Our endowment has nearly tripled during the last decade. Our endowment is small in light of our youth, but in 2007 it was valued at $6.5 million, now it is $18.2 million and our scholarship program continues to grow as a result of excellent investment returns and new endowment gifts. Our endowment supports 424 scholarships and awards this year. Students, get your scholarship applications in by the deadline of November 6th. Also, the Ramapo College Campaign for the Learning Commons continues to advance as a result of the generosity of our Board Members and Alumni. The most recent gift of $750,000 from alumnae, Marilyn J. Clark, brings the current total to just over $7 million. There is an additional $2.3 million in pending gifts. The Case Statement for the Learning Commons Campaign will be available in November and will allow us to reach more constituents to secure their support.

Value of Liberal Arts

It is difficult these days to hear such scrutiny of our sector and of our mission. But it is so satisfying when prominent people counter that narrative. For example, Guy Berger, a LinkedIn economist said, “There is a real concern that these labor-market-oriented degrees that focus on specific technical skills are not (as) durable.” Quartz magazine reported that Berger believes that “cross-functional skills” like management and analytical know-how are more adaptable across a range of work environments. As technology changes the nature of work across nearly every industry, it’s important to have a wide range of such talents, rather than a narrow subset applied only to a particular sector that may not look the same in the near future (or, indeed, exist at all).


Over the past decade, higher education rankings outfits have also grown. We went from really just US News and Princeton Review to now Colleges of Distinction, College Choice, Military Friendly, Kiplingers, Niche, and many others. The Student Loan Report actually just recognized Ramapo as one of the top 2 schools in NJ for offering part-time work opportunities to students.  And, Ramapo is ranked #62 out of 500+ public colleges that offer quality, well-paying, part-time jobs to students.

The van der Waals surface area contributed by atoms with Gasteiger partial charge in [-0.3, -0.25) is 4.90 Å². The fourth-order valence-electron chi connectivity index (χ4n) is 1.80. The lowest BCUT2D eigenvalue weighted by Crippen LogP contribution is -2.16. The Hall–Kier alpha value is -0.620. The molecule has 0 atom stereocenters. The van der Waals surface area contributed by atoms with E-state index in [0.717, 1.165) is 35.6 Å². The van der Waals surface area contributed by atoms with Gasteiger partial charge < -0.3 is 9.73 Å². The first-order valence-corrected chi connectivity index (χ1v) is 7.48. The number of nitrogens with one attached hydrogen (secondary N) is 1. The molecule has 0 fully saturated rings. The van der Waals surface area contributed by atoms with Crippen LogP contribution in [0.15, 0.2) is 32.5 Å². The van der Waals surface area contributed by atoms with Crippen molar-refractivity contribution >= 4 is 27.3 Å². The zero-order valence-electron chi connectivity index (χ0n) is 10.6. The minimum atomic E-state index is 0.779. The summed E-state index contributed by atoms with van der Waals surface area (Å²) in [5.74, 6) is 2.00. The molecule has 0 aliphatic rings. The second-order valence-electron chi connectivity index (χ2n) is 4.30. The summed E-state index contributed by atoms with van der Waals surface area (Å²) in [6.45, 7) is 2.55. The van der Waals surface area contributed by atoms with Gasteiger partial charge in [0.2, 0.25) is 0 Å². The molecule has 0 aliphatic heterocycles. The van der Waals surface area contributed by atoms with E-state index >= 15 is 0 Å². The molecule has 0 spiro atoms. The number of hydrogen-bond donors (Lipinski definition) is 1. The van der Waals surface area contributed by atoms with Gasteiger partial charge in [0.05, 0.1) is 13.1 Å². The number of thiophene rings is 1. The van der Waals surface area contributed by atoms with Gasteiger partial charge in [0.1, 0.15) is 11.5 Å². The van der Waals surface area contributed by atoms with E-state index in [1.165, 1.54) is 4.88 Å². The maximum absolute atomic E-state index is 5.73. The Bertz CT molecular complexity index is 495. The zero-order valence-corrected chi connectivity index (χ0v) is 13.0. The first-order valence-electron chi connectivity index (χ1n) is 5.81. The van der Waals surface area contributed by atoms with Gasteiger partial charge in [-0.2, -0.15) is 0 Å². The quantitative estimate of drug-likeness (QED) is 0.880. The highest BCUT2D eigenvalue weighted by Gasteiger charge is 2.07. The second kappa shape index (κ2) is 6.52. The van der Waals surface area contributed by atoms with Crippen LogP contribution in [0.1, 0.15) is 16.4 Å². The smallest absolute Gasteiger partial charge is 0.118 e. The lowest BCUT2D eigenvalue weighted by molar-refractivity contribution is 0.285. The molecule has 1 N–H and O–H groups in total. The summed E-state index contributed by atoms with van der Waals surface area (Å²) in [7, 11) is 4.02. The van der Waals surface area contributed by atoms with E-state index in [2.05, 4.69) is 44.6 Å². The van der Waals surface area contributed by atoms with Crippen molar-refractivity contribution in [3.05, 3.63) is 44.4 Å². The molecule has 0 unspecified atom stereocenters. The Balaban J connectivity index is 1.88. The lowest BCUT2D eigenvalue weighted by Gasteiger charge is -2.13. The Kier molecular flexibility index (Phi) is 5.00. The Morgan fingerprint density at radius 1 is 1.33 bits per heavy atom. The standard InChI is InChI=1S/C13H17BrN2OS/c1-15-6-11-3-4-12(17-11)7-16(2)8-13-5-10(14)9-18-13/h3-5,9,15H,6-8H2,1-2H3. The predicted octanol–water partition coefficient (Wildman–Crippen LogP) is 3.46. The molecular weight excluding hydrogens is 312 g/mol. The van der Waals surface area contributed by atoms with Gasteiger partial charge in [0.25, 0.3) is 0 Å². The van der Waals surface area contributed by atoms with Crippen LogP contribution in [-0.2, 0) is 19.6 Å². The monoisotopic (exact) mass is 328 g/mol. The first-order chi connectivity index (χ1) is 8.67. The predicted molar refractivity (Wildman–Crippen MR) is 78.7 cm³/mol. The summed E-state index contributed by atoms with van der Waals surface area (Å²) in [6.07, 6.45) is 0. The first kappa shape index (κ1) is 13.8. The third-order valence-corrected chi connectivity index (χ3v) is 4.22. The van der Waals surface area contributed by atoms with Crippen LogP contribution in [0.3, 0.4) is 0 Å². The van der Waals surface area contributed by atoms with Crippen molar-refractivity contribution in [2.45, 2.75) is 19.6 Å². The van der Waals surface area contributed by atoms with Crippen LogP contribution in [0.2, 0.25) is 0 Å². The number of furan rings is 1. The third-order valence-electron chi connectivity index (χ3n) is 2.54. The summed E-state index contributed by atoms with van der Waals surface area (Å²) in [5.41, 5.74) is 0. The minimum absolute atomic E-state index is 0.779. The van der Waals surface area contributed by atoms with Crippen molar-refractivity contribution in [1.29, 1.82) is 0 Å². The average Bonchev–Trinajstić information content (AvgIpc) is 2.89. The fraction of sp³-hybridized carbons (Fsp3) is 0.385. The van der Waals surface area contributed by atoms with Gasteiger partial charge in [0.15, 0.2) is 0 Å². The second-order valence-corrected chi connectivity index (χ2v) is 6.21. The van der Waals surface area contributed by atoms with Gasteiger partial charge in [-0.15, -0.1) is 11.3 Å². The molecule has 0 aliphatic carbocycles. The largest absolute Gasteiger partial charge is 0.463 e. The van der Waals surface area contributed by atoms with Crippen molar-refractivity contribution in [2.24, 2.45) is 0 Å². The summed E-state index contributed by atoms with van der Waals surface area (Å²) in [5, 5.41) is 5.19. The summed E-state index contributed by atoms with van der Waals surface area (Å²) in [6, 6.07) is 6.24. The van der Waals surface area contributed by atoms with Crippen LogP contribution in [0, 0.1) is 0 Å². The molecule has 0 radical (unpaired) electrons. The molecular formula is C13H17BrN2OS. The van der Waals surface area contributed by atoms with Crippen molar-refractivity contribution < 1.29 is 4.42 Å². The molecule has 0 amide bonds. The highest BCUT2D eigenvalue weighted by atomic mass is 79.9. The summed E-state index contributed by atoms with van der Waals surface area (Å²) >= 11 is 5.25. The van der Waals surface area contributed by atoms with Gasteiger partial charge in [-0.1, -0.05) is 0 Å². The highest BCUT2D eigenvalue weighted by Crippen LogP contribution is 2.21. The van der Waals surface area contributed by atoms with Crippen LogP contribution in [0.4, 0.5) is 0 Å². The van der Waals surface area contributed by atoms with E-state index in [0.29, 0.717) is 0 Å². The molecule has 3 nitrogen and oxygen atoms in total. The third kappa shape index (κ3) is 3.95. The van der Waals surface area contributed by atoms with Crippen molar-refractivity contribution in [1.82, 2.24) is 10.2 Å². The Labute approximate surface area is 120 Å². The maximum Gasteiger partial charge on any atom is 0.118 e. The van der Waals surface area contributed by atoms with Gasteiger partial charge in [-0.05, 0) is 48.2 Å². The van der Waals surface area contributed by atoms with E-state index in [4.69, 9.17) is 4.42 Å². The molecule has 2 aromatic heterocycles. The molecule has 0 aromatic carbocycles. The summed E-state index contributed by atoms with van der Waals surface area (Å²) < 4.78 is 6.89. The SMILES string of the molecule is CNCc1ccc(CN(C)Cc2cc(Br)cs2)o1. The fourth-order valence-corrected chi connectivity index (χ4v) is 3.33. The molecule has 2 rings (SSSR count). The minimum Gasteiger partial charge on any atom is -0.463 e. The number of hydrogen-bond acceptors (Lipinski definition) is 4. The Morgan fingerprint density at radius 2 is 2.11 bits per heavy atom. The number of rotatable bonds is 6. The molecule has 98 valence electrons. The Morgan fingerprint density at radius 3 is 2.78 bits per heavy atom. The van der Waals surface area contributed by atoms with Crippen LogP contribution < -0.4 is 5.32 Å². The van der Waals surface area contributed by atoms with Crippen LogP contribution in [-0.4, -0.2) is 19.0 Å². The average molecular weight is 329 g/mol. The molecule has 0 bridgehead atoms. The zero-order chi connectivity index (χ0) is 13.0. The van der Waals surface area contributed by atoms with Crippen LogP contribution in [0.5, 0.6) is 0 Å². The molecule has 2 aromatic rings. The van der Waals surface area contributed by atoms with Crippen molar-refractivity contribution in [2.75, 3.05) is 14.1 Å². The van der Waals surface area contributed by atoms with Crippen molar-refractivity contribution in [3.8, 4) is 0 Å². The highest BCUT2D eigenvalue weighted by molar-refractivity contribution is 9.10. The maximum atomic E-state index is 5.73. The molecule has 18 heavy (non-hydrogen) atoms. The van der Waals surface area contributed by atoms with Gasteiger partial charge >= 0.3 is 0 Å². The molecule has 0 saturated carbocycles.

Operational Transformations

Among the many ways the College has responded to and even anticipated change over the past decade, we can look to the emergence and/or transformations of some areas. For example:

  • Human Resources is now home to Office of Learning and Development
  • Graduate Admissions & Adult Degree Completion
  • Center for Student Involvement
  • Honors Program
  • Office of the Ombuds
  • Roukema Center for International Education
  • Grants and Sponsored Research
  • Alumni Affairs
  • Center for Reading and Writing
  • Krame Center
  • Government Relations
  • Equity, Diversity, Inclusion and Compliance

Title IX

Kat McGee, Director of Title IX, participated in a meeting on September 15 with Senator Menendez discussing Title IX, campus sexual assault, and the short/long term impacts of revoking current Title IX guidance. The meeting with the Senator was also attended by our partners with NJCASA, Family Service League/SAVE of Essex County, and representatives of Rutgers University’s Violence Prevention and Victim Assistance Initiative and Center on Violence Against Women and Children. During the meeting Kat shared that Colleges handle many other campus safety concerns (stolen laptops, roommate brawls, arson) and we use the same the “preponderance of the evidence” standard for all policy violations. Regarding Title IX and the news from the DOE, campus received a message from Director McGee, Chief Morgan Agard, Dean Van Der Wall, and Vice President Romano yesterday reinforcing our policy to use the preponderance of evidence standard and detailing our support services.

VP Romano has been invited to serve as 1 of 10 individuals across the country to sit with the acting director of the Office of Civil Rights, Candace Jackson, to discuss the future of Title IX since the rescinding of the 2011 Dear Colleague Letter where the Acting Director can hear directly from practitioners.

Provost Search

Yvette Kisor, Professor of Literature, inb the Salameno School of Humanities and Global Studies will chair the search and we anticipate bringing finalists to campus in late March.

Strategic Plan

While we have made much progress on our current Strategic Plan, there is remaining work to be done. Rather than develop a new plan, I feel strongly that a refinement and extension of our current plan will serve the College well.

Shared Governance Task Force

The Shared Governance Task Force will be presenting its preliminary findings and recommendations to multiple audiences later this month including the Faculty Assembly, Communications Meetings for faculty, staff, and managers, and the Student Government Association, among others. All of us are encouraged to participate in those presentations by asking questions and proving feedback.

Board of Trustees Officers

At its September meeting the Board of Trustees elected a new slate of officers. It has been rewarding for me to work with a Board that is so dedicated to advancing the mission of the College. Chair Ruotolo’s term expired and succeeding him is William “Bill” Dator as Chair, Susan A. Vallario as Vice Chair, Gary L. Montroy as Secretary, and David G. Schlussel as Treasurer.

College Faculty and Staff Recognition

Culling together the good news and achievements of our students, faculty, staff, and alumni for these addresses is such a rewarding experience as well. A few examples follow of how our colleagues are making their marks in the state and beyond.

NJ: Finalists for the NJ March of Dimes Nurse of the Year have been announced and among them are four members of Ramapo. Congrats to Professor Elaine Patterson, and alumni Wendy Dabney, Stefanie Giddens, and Olga Barry.